This is pretty annoying. Why should Hall-worthy candidates not receive votes because Johnson, Smoltz, Biggio and Pedro were on the ballot? If Schilling, Kent, and Mussina are all worthy of getting a Hall of Fame vote when the ballot is not as loaded then they wouldn't they be worthy when there is a more loaded ballot? The purpose of voting for the Hall of Fame isn't to elect new members every year, but to elect worthy members when they are worthy. If Curt Schilling is not a Hall of Famer on a loaded ballot, then he isn't a Hall of Famer on a weaker ballot either. His status doesn't and should not change simply because there are considered to be fewer Hall-worthy candidates on the ballot. I know this isn't how many of these moronic voters work, but it's how they should work. The point isn't to save votes for Schilling on a less loaded ballot, but to vote for him if he deserves induction no matter how many other worthy candidates are on the ballot.

On one hand, you still have the diehard fans and other media critics who feel the baseball writers should not have the power to keep the accused or suspected steroid cheats — Barry Bonds, Roger Clemens and Co. — out of Cooperstown

I don't know of any person who has written that Hall of Fame voters should not have the power to keep these suspected and accused steroid cheats out of the Hall of Fame. I've read people opine the voters SHOULD NOT keep these accused and suspected cheats out of the Hall of Fame, but not read these voters lack the power to do. I feel like Bill Madden doesn't even understand the argument the opposition to his point of view is making and he prefers to simply create the argument he believes they are making, in place of being informed.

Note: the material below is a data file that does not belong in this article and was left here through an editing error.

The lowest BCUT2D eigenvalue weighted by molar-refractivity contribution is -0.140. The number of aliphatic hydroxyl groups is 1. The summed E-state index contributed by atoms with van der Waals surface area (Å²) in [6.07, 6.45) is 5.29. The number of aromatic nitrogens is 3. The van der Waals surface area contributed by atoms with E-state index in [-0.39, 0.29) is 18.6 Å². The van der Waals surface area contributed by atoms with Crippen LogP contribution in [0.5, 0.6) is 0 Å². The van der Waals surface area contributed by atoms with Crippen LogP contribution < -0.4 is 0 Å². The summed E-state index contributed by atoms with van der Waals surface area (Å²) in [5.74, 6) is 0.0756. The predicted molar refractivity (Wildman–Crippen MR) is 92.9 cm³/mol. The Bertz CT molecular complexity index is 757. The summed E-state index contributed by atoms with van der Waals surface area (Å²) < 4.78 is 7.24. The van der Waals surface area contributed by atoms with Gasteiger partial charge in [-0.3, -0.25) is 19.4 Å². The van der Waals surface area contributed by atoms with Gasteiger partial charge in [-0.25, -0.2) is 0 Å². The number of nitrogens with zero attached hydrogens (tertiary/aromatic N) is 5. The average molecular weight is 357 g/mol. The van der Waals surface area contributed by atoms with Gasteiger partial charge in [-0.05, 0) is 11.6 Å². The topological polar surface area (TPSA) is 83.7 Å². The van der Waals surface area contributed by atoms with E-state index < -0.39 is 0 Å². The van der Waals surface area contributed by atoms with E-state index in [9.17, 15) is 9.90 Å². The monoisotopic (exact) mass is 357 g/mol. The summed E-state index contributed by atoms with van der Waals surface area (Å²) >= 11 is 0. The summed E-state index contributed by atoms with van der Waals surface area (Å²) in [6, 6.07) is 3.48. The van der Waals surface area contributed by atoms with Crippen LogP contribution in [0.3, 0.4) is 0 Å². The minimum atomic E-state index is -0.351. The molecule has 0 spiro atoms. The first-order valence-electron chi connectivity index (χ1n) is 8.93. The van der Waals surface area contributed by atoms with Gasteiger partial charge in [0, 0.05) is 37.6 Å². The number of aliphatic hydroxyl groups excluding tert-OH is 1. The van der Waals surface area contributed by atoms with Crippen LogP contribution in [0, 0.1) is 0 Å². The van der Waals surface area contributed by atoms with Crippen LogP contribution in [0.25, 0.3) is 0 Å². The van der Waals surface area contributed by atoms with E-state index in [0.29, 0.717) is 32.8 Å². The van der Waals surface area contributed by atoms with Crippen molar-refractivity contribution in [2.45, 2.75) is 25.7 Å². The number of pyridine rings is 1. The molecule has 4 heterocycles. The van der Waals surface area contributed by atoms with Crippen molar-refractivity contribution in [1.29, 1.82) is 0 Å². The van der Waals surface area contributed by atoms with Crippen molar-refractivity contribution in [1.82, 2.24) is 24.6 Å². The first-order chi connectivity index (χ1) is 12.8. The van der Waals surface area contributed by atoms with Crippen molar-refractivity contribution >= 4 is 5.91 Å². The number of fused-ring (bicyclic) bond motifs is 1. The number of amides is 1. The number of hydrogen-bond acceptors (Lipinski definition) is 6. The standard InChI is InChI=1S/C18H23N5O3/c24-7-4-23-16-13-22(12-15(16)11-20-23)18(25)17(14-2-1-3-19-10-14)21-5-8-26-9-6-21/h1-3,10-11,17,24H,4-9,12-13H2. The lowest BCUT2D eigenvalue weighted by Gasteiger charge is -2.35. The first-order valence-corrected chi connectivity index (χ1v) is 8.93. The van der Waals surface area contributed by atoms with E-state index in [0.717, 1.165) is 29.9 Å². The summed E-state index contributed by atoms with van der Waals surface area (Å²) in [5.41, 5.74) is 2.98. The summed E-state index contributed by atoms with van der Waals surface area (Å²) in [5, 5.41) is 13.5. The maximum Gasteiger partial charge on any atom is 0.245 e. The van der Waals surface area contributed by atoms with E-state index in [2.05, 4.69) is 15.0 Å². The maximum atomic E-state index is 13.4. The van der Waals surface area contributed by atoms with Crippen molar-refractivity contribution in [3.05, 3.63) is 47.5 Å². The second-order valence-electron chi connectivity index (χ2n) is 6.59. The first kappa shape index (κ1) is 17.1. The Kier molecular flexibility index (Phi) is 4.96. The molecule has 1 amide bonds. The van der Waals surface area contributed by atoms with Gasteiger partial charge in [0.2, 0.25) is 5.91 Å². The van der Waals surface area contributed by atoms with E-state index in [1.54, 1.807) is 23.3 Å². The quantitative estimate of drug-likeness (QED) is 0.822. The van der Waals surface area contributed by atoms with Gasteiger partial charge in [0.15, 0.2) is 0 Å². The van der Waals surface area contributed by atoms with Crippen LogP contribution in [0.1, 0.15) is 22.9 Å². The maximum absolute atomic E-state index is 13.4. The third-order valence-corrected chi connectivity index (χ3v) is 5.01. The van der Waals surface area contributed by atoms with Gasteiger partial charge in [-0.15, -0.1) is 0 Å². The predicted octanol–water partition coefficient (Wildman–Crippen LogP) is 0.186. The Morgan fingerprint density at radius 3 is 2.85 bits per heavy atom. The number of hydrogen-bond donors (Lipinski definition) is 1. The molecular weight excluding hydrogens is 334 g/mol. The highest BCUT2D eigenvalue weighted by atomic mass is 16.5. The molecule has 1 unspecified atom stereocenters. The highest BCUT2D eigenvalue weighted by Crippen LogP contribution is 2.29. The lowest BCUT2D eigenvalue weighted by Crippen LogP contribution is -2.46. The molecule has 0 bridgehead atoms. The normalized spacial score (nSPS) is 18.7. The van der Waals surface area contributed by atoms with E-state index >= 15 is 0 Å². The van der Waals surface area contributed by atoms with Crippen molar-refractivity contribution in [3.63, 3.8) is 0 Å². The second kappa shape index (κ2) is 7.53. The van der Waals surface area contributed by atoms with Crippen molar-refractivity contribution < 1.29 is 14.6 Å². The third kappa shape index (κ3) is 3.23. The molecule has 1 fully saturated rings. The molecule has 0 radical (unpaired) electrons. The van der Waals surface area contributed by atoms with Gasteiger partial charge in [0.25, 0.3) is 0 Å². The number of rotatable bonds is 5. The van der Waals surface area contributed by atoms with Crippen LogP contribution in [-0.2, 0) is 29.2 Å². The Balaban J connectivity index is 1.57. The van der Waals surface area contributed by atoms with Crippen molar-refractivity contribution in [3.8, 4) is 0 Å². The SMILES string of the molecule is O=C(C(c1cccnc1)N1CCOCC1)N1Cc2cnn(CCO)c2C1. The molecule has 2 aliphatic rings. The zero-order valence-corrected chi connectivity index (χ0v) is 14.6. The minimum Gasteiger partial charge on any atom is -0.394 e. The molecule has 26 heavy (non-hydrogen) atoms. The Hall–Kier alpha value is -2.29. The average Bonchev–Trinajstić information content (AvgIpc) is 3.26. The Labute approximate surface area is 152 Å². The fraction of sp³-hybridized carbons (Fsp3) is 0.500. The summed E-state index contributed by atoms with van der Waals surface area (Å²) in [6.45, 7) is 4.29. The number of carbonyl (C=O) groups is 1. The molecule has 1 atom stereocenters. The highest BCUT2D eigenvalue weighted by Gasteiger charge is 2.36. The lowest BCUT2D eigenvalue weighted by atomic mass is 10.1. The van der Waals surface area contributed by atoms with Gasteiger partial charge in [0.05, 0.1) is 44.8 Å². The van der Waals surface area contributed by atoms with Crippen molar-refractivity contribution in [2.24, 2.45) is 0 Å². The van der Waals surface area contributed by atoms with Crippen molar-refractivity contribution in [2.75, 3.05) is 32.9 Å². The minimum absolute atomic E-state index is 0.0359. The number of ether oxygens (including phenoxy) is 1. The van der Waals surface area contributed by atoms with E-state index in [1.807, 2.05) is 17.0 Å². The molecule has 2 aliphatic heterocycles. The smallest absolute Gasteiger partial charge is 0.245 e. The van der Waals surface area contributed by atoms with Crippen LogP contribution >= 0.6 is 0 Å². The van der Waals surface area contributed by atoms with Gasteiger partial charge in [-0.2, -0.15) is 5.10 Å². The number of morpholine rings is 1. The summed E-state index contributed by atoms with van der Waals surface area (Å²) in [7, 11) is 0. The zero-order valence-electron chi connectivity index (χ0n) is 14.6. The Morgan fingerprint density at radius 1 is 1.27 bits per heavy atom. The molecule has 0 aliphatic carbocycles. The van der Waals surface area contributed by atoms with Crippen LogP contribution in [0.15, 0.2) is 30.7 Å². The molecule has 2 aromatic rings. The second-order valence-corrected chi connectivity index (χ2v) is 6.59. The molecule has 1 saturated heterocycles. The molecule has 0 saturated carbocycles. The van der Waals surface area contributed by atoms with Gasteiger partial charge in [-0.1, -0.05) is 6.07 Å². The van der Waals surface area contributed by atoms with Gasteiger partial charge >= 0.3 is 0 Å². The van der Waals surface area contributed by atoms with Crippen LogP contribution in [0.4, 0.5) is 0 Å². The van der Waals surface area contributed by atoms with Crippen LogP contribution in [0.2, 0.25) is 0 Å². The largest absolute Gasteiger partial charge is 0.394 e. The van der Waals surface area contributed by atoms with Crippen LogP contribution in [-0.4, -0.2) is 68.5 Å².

What’s a mockery is what Bonds did to the home run records and the argument that, well, he was already a Hall of Famer before he started doing steroids.

I think he was.

As if we know exactly when that was, just like we didn’t know Alex Rodriguez was doing steroids all those years with the Yankees — and not just from 2001-2003 with Texas — until he confessed as much to the feds last summer.

Bill Madden pulls out the "We don't know when Barry Bonds started cheating" card. So Bill Madden knows Barry Bonds was cheating, because just look at his statistics, but he isn't able to tell when exactly Bonds started using steroids. Madden has no way of looking at Bonds' statistics and determining what seasons Bonds was clean, but he is an expert at looking at Bonds' statistics and knowing for sure that Bonds was cheating and when. It's funny how that works isn't it? Madden knows Bonds cheated, he just can't tell if Bonds' statistics were affected by it or not.

One would think that Bill Madden could use the same information that accuses of Bonds of using PED's to figure out when Bonds started using PED's and work his career backwards from there. But why would Madden use the same information he uses to indict Bonds in order to figure out whether Bonds was a Hall of Famer prior to his steroid use? It's Madden's job to do the smallest amount of research possible in order to come to the conclusion he wants to reach.